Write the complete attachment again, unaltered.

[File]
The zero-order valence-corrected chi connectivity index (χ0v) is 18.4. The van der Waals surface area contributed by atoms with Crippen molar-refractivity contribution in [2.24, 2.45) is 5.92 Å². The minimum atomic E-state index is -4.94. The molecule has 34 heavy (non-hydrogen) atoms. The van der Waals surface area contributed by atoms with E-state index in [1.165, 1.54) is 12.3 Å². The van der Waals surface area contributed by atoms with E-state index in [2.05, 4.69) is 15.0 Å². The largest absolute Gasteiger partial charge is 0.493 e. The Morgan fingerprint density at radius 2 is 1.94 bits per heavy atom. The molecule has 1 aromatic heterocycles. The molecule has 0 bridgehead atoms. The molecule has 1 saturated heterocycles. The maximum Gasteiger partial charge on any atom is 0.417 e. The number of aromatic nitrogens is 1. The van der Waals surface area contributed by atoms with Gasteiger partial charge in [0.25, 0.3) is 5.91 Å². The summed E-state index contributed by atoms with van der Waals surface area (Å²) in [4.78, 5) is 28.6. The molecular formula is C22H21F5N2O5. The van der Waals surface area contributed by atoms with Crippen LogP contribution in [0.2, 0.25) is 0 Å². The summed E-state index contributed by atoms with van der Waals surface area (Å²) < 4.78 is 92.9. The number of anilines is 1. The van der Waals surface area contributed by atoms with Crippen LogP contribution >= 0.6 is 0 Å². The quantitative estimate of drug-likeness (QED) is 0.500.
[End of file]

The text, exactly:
The zero-order valence-corrected chi connectivity index (χ0v) is 18.4. The van der Waals surface area contributed by atoms with Crippen molar-refractivity contribution in [2.24, 2.45) is 5.92 Å². The minimum atomic E-state index is -4.94. The molecule has 34 heavy (non-hydrogen) atoms. The van der Waals surface area contributed by atoms with E-state index in [1.165, 1.54) is 12.3 Å². The van der Waals surface area contributed by atoms with E-state index in [2.05, 4.69) is 15.0 Å². The largest absolute Gasteiger partial charge is 0.493 e. The Morgan fingerprint density at radius 2 is 1.94 bits per heavy atom. The molecule has 1 aromatic heterocycles. The molecule has 0 bridgehead atoms. The molecule has 1 saturated heterocycles. The maximum Gasteiger partial charge on any atom is 0.417 e. The number of aromatic nitrogens is 1. The van der Waals surface area contributed by atoms with Gasteiger partial charge in [0.25, 0.3) is 5.91 Å². The summed E-state index contributed by atoms with van der Waals surface area (Å²) in [4.78, 5) is 28.6. The molecular formula is C22H21F5N2O5. The van der Waals surface area contributed by atoms with Crippen LogP contribution in [0.2, 0.25) is 0 Å². The summed E-state index contributed by atoms with van der Waals surface area (Å²) < 4.78 is 92.9. The number of anilines is 1. The van der Waals surface area contributed by atoms with Crippen LogP contribution >= 0.6 is 0 Å². The quantitative estimate of drug-likeness (QED) is 0.500.